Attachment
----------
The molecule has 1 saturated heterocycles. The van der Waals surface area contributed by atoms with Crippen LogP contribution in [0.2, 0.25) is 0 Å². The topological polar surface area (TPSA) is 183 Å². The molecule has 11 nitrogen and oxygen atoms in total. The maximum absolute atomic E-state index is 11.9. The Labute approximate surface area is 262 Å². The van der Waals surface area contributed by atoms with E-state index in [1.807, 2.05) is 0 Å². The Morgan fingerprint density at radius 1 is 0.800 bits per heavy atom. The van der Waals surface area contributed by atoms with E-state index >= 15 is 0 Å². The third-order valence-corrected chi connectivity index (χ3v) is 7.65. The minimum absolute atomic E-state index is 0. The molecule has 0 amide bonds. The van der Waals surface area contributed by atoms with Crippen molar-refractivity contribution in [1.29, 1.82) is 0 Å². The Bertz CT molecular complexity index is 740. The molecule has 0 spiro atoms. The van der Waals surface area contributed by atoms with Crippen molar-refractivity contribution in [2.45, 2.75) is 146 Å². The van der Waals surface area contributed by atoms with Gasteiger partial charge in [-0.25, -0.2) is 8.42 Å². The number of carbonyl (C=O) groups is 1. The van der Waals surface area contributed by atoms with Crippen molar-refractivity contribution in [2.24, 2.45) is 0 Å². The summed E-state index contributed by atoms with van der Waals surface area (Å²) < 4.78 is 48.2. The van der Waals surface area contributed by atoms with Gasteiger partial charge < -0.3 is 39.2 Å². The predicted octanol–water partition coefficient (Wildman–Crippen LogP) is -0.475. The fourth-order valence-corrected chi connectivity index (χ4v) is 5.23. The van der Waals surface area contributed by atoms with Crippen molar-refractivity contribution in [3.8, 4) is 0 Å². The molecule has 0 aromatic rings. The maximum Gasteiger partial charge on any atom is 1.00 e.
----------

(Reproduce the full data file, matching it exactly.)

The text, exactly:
The molecule has 1 saturated heterocycles. The van der Waals surface area contributed by atoms with Crippen LogP contribution in [0.2, 0.25) is 0 Å². The topological polar surface area (TPSA) is 183 Å². The molecule has 11 nitrogen and oxygen atoms in total. The maximum absolute atomic E-state index is 11.9. The Labute approximate surface area is 262 Å². The van der Waals surface area contributed by atoms with E-state index in [1.807, 2.05) is 0 Å². The Morgan fingerprint density at radius 1 is 0.800 bits per heavy atom. The van der Waals surface area contributed by atoms with E-state index >= 15 is 0 Å². The third-order valence-corrected chi connectivity index (χ3v) is 7.65. The minimum absolute atomic E-state index is 0. The molecule has 0 amide bonds. The van der Waals surface area contributed by atoms with Crippen molar-refractivity contribution in [1.29, 1.82) is 0 Å². The Bertz CT molecular complexity index is 740. The molecule has 0 spiro atoms. The van der Waals surface area contributed by atoms with Crippen molar-refractivity contribution in [2.45, 2.75) is 146 Å². The van der Waals surface area contributed by atoms with Gasteiger partial charge in [-0.25, -0.2) is 8.42 Å². The number of carbonyl (C=O) groups is 1. The van der Waals surface area contributed by atoms with Crippen molar-refractivity contribution in [2.24, 2.45) is 0 Å². The summed E-state index contributed by atoms with van der Waals surface area (Å²) < 4.78 is 48.2. The van der Waals surface area contributed by atoms with Gasteiger partial charge < -0.3 is 39.2 Å². The predicted octanol–water partition coefficient (Wildman–Crippen LogP) is -0.475. The fourth-order valence-corrected chi connectivity index (χ4v) is 5.23. The van der Waals surface area contributed by atoms with Crippen molar-refractivity contribution in [3.8, 4) is 0 Å². The molecule has 0 aromatic rings. The maximum Gasteiger partial charge on any atom is 1.00 e.